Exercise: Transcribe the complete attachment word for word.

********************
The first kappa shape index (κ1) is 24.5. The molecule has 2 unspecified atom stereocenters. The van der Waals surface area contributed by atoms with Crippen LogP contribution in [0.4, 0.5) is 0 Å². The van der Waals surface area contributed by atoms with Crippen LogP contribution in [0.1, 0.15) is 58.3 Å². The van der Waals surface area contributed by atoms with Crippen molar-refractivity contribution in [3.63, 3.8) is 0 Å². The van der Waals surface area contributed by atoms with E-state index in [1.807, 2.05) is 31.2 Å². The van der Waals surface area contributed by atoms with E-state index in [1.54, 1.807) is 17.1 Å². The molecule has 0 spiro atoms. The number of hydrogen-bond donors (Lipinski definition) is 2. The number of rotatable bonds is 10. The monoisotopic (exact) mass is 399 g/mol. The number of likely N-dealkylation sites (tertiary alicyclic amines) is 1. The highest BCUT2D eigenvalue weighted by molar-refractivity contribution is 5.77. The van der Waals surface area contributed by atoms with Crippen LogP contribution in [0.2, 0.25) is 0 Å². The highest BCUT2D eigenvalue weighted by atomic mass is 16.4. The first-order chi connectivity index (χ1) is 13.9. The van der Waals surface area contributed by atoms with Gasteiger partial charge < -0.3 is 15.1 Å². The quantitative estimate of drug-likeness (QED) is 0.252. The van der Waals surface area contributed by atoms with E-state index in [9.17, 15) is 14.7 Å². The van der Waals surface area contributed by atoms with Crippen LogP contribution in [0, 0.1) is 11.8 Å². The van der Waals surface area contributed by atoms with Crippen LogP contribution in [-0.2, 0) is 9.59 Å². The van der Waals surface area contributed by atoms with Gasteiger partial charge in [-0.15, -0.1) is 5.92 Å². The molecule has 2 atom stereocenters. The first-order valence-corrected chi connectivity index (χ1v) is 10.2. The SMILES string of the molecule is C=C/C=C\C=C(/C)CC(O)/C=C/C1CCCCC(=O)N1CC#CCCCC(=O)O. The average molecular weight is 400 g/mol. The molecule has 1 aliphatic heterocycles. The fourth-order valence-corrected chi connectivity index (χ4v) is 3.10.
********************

The first kappa shape index (κ1) is 24.5. The molecule has 2 unspecified atom stereocenters. The van der Waals surface area contributed by atoms with Crippen LogP contribution in [0.4, 0.5) is 0 Å². The van der Waals surface area contributed by atoms with Crippen LogP contribution in [0.1, 0.15) is 58.3 Å². The van der Waals surface area contributed by atoms with Crippen molar-refractivity contribution in [3.63, 3.8) is 0 Å². The van der Waals surface area contributed by atoms with E-state index in [1.807, 2.05) is 31.2 Å². The van der Waals surface area contributed by atoms with E-state index in [1.54, 1.807) is 17.1 Å². The molecule has 0 spiro atoms. The number of hydrogen-bond donors (Lipinski definition) is 2. The number of rotatable bonds is 10. The monoisotopic (exact) mass is 399 g/mol. The number of likely N-dealkylation sites (tertiary alicyclic amines) is 1. The highest BCUT2D eigenvalue weighted by molar-refractivity contribution is 5.77. The van der Waals surface area contributed by atoms with Crippen LogP contribution in [0.2, 0.25) is 0 Å². The highest BCUT2D eigenvalue weighted by atomic mass is 16.4. The first-order chi connectivity index (χ1) is 13.9. The van der Waals surface area contributed by atoms with Gasteiger partial charge < -0.3 is 15.1 Å². The quantitative estimate of drug-likeness (QED) is 0.252. The van der Waals surface area contributed by atoms with E-state index in [9.17, 15) is 14.7 Å². The van der Waals surface area contributed by atoms with Crippen LogP contribution in [0, 0.1) is 11.8 Å². The van der Waals surface area contributed by atoms with Crippen LogP contribution in [-0.2, 0) is 9.59 Å². The van der Waals surface area contributed by atoms with Gasteiger partial charge in [-0.15, -0.1) is 5.92 Å². The molecule has 2 atom stereocenters. The first-order valence-corrected chi connectivity index (χ1v) is 10.2. The SMILES string of the molecule is C=C/C=C\C=C(/C)CC(O)/C=C/C1CCCCC(=O)N1CC#CCCCC(=O)O. The average molecular weight is 400 g/mol. The molecule has 1 aliphatic heterocycles. The fourth-order valence-corrected chi connectivity index (χ4v) is 3.10.